The seven Virginia families who sued for Chinese drywall damage to their homes received a $2.6 million court judgment yesterday against Taishan Gypsum Company Ltd., a Chinese state-owned drywall manufacturer. This ruling was the first of many pending cases from around the country that have been consolidated in New Orleans District Court under Judge Eldon E. Fallon.
As quoted by Virginia Lawyer’s Weekly, Attorney Serpe, who represented the Virginia plaintiffs, called Judge Fallon’s decision “monumental.” He also told the Wall Street Journal that it “gives tremendous guidance and…goes well beyond the seven families that were involved,” because it will serve as a template for the resolution of the many other pending toxic drywall cases.
The Wall Street Journal further explains:
Judge Fallon ordered Taishan Gypsum, which never answered the complaint nor appeared at any U.S. hearing, to remove and replace all the drywall, copper plumbing, air conditioning and ventilation units, insulation and electrical wiring, as well as flooring in affected homes.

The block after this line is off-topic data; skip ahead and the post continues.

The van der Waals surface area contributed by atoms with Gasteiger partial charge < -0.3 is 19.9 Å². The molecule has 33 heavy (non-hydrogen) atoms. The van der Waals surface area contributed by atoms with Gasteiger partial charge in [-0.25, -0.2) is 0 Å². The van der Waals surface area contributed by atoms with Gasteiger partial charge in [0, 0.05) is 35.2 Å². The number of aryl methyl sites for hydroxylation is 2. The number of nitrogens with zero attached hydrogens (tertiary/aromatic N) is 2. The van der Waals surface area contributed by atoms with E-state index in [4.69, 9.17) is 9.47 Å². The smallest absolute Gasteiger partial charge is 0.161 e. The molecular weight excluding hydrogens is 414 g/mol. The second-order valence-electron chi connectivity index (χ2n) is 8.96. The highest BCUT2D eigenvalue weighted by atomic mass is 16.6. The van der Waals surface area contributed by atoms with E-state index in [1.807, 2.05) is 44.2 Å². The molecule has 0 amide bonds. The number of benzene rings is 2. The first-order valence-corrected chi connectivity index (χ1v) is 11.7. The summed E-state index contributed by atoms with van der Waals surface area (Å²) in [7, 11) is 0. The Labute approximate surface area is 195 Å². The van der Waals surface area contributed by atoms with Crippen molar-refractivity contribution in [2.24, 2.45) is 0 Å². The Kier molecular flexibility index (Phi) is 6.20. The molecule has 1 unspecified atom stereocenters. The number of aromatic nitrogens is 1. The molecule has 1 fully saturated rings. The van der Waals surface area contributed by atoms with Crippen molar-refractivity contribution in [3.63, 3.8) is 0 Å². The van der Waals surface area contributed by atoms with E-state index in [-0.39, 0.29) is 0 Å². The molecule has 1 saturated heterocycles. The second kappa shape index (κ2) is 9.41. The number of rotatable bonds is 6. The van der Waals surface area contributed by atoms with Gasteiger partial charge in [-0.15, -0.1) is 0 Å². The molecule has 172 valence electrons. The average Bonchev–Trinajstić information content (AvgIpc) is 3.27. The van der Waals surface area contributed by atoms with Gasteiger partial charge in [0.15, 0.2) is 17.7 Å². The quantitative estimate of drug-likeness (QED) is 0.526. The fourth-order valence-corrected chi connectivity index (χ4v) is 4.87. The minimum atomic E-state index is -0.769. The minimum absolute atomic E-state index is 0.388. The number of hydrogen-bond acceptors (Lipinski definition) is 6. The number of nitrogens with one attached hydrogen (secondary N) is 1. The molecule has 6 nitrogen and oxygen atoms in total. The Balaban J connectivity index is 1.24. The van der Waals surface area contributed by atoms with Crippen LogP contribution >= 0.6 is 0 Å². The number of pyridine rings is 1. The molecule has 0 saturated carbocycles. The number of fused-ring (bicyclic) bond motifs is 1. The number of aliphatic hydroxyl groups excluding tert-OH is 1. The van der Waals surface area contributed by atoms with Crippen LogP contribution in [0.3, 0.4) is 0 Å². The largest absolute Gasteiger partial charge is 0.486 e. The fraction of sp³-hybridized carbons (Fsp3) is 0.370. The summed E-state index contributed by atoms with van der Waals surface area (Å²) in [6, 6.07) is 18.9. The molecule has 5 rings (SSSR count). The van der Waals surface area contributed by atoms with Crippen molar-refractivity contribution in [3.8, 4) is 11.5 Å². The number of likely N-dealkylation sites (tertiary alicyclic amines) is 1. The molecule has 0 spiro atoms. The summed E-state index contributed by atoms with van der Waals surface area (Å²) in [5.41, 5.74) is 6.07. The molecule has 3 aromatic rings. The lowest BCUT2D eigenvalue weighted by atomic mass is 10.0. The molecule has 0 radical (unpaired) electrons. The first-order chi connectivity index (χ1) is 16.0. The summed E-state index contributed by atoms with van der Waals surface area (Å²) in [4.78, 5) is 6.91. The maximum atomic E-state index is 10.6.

The judge also ordered Taishan to pay for the relocation of homeowners for four to six months while their homes are being repaired, even in homes only partly built with tainted material. Judge Fallon set aside health claims for later trials.
In his 108-page decision, Judge Fallon wrote in part…
[T]o make the Plaintiff-intervenors whole, they must be awarded a remedy which replaces all drywall, the electrical, electronic, and HVAC systems in the home, copper pipes in the home, and other copper and silver components in the home. The remedy also must provide a written guarantee to the owner from a certified environmental company that the home is free of contamination and damaged corroded components. Furthermore, in order to make the plaintiff intervenors whole, they must be awarded compensation for damaged personal property and other compensable damages as specified herein.
Judge Fallon’s opinion also contains a detailed discussion of the harm each family suffered and how he calculated the specific damage awards.
Local Norfolk TV aired this report on this court ruling: